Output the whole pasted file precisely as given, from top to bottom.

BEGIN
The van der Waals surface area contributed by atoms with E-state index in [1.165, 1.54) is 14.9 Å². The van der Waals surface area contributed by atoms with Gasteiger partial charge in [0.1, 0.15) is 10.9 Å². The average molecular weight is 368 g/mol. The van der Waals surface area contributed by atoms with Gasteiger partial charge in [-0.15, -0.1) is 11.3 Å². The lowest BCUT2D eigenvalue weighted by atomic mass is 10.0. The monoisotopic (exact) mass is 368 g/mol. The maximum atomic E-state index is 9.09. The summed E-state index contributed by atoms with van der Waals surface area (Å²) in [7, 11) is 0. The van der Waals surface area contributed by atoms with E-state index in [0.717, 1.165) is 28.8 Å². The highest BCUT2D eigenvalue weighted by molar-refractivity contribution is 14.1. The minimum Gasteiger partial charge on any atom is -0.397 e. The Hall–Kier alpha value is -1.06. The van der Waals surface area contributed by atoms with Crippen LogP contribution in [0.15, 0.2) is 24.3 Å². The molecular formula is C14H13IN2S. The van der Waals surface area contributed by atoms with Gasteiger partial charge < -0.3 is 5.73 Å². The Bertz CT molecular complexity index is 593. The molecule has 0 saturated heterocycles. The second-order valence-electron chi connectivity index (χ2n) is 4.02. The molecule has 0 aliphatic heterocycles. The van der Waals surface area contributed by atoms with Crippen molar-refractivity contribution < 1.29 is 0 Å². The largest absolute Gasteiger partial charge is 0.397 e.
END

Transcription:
The van der Waals surface area contributed by atoms with E-state index in [1.165, 1.54) is 14.9 Å². The van der Waals surface area contributed by atoms with Gasteiger partial charge in [0.1, 0.15) is 10.9 Å². The average molecular weight is 368 g/mol. The van der Waals surface area contributed by atoms with Gasteiger partial charge in [-0.15, -0.1) is 11.3 Å². The lowest BCUT2D eigenvalue weighted by atomic mass is 10.0. The monoisotopic (exact) mass is 368 g/mol. The maximum atomic E-state index is 9.09. The summed E-state index contributed by atoms with van der Waals surface area (Å²) in [7, 11) is 0. The van der Waals surface area contributed by atoms with E-state index in [0.717, 1.165) is 28.8 Å². The highest BCUT2D eigenvalue weighted by molar-refractivity contribution is 14.1. The minimum Gasteiger partial charge on any atom is -0.397 e. The Hall–Kier alpha value is -1.06. The van der Waals surface area contributed by atoms with Crippen LogP contribution in [0.15, 0.2) is 24.3 Å². The molecular formula is C14H13IN2S. The van der Waals surface area contributed by atoms with Gasteiger partial charge < -0.3 is 5.73 Å². The Bertz CT molecular complexity index is 593. The molecule has 0 saturated heterocycles. The second-order valence-electron chi connectivity index (χ2n) is 4.02. The molecule has 0 aliphatic heterocycles. The van der Waals surface area contributed by atoms with Crippen molar-refractivity contribution < 1.29 is 0 Å². The largest absolute Gasteiger partial charge is 0.397 e.